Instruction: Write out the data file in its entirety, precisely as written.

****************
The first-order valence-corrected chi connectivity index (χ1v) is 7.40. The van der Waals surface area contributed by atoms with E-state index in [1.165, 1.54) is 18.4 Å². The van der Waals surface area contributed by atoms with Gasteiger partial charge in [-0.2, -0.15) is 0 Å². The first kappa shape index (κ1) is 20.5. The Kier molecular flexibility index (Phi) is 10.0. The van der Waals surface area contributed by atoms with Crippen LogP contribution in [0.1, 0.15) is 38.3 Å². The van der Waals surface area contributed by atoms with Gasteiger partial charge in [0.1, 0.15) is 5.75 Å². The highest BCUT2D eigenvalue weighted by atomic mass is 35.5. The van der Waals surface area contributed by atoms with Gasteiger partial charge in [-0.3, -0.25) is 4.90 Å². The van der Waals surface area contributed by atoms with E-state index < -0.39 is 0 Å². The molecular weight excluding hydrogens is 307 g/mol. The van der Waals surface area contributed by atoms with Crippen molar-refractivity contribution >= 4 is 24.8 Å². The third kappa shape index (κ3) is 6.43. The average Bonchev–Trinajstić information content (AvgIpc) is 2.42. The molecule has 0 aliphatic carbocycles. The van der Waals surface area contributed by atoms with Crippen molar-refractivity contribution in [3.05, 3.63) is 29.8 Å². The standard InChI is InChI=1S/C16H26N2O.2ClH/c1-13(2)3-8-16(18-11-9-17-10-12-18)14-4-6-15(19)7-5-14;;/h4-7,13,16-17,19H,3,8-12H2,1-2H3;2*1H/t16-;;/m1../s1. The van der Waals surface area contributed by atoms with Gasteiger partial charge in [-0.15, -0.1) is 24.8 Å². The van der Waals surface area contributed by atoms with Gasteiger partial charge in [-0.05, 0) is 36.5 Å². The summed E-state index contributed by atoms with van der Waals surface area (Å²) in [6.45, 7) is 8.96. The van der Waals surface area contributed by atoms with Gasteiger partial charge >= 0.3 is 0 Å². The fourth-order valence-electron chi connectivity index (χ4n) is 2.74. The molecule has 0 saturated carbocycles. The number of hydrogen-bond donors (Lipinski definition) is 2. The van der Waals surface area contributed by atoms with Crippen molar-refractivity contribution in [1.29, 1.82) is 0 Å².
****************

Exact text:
The first-order valence-corrected chi connectivity index (χ1v) is 7.40. The van der Waals surface area contributed by atoms with E-state index in [1.165, 1.54) is 18.4 Å². The van der Waals surface area contributed by atoms with Gasteiger partial charge in [-0.2, -0.15) is 0 Å². The first kappa shape index (κ1) is 20.5. The Kier molecular flexibility index (Phi) is 10.0. The van der Waals surface area contributed by atoms with Crippen LogP contribution in [0.1, 0.15) is 38.3 Å². The van der Waals surface area contributed by atoms with Gasteiger partial charge in [0.1, 0.15) is 5.75 Å². The highest BCUT2D eigenvalue weighted by atomic mass is 35.5. The van der Waals surface area contributed by atoms with Gasteiger partial charge in [-0.3, -0.25) is 4.90 Å². The van der Waals surface area contributed by atoms with E-state index < -0.39 is 0 Å². The molecular weight excluding hydrogens is 307 g/mol. The van der Waals surface area contributed by atoms with Crippen molar-refractivity contribution >= 4 is 24.8 Å². The third kappa shape index (κ3) is 6.43. The average Bonchev–Trinajstić information content (AvgIpc) is 2.42. The molecule has 0 aliphatic carbocycles. The van der Waals surface area contributed by atoms with Crippen molar-refractivity contribution in [3.05, 3.63) is 29.8 Å². The standard InChI is InChI=1S/C16H26N2O.2ClH/c1-13(2)3-8-16(18-11-9-17-10-12-18)14-4-6-15(19)7-5-14;;/h4-7,13,16-17,19H,3,8-12H2,1-2H3;2*1H/t16-;;/m1../s1. The van der Waals surface area contributed by atoms with Gasteiger partial charge in [-0.15, -0.1) is 24.8 Å². The van der Waals surface area contributed by atoms with Gasteiger partial charge in [-0.05, 0) is 36.5 Å². The summed E-state index contributed by atoms with van der Waals surface area (Å²) in [6.45, 7) is 8.96. The van der Waals surface area contributed by atoms with Gasteiger partial charge >= 0.3 is 0 Å². The fourth-order valence-electron chi connectivity index (χ4n) is 2.74. The molecule has 0 saturated carbocycles. The number of hydrogen-bond donors (Lipinski definition) is 2. The van der Waals surface area contributed by atoms with Crippen molar-refractivity contribution in [1.29, 1.82) is 0 Å².